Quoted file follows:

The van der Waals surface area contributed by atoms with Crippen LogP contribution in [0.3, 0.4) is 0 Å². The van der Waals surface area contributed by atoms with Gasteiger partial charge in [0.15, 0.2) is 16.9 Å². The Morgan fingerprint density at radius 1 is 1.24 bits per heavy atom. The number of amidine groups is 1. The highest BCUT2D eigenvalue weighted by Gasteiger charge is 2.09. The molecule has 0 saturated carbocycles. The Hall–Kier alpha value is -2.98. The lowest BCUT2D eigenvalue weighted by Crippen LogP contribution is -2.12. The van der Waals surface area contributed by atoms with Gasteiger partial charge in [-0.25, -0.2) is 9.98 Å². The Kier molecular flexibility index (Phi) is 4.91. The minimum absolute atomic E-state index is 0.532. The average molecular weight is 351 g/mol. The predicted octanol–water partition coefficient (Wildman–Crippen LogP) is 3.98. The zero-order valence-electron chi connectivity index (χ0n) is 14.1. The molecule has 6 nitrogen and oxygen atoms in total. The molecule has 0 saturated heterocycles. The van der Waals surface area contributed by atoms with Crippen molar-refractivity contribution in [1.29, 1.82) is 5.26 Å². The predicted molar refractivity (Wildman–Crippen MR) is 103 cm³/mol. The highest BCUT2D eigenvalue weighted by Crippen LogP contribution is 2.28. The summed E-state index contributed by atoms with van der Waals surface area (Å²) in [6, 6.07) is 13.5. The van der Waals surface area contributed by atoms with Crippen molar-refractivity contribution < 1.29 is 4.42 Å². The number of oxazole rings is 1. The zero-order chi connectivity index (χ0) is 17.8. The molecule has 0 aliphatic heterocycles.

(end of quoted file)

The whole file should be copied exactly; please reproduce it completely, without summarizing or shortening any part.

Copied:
The van der Waals surface area contributed by atoms with Crippen LogP contribution in [0.3, 0.4) is 0 Å². The van der Waals surface area contributed by atoms with Gasteiger partial charge in [0.15, 0.2) is 16.9 Å². The Morgan fingerprint density at radius 1 is 1.24 bits per heavy atom. The number of amidine groups is 1. The highest BCUT2D eigenvalue weighted by Gasteiger charge is 2.09. The molecule has 0 saturated carbocycles. The Hall–Kier alpha value is -2.98. The lowest BCUT2D eigenvalue weighted by Crippen LogP contribution is -2.12. The van der Waals surface area contributed by atoms with Gasteiger partial charge in [-0.25, -0.2) is 9.98 Å². The Kier molecular flexibility index (Phi) is 4.91. The minimum absolute atomic E-state index is 0.532. The average molecular weight is 351 g/mol. The predicted octanol–water partition coefficient (Wildman–Crippen LogP) is 3.98. The zero-order valence-electron chi connectivity index (χ0n) is 14.1. The molecule has 6 nitrogen and oxygen atoms in total. The molecule has 0 saturated heterocycles. The van der Waals surface area contributed by atoms with Crippen molar-refractivity contribution in [1.29, 1.82) is 5.26 Å². The predicted molar refractivity (Wildman–Crippen MR) is 103 cm³/mol. The highest BCUT2D eigenvalue weighted by Crippen LogP contribution is 2.28. The summed E-state index contributed by atoms with van der Waals surface area (Å²) in [6, 6.07) is 13.5. The van der Waals surface area contributed by atoms with Crippen molar-refractivity contribution < 1.29 is 4.42 Å². The number of oxazole rings is 1. The zero-order chi connectivity index (χ0) is 17.8. The molecule has 0 aliphatic heterocycles.